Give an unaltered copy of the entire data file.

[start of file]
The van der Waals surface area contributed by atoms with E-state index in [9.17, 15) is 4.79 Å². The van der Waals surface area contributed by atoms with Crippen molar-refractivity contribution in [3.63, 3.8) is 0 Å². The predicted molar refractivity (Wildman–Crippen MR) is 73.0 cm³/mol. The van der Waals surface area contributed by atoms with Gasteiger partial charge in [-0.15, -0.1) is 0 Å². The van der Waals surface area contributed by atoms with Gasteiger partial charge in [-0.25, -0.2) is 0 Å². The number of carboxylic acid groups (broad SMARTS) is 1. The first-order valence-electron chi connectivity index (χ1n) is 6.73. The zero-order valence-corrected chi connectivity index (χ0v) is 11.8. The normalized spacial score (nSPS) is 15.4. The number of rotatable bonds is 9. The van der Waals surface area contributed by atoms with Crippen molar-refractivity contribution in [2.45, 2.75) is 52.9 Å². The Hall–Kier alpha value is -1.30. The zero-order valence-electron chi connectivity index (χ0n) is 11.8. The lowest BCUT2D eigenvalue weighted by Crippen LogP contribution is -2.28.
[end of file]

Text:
The van der Waals surface area contributed by atoms with E-state index in [9.17, 15) is 4.79 Å². The van der Waals surface area contributed by atoms with Crippen molar-refractivity contribution in [3.63, 3.8) is 0 Å². The predicted molar refractivity (Wildman–Crippen MR) is 73.0 cm³/mol. The van der Waals surface area contributed by atoms with Gasteiger partial charge in [-0.15, -0.1) is 0 Å². The van der Waals surface area contributed by atoms with Gasteiger partial charge in [-0.25, -0.2) is 0 Å². The number of carboxylic acid groups (broad SMARTS) is 1. The first-order valence-electron chi connectivity index (χ1n) is 6.73. The zero-order valence-corrected chi connectivity index (χ0v) is 11.8. The normalized spacial score (nSPS) is 15.4. The number of rotatable bonds is 9. The van der Waals surface area contributed by atoms with Crippen molar-refractivity contribution in [2.45, 2.75) is 52.9 Å². The Hall–Kier alpha value is -1.30. The zero-order valence-electron chi connectivity index (χ0n) is 11.8. The lowest BCUT2D eigenvalue weighted by Crippen LogP contribution is -2.28.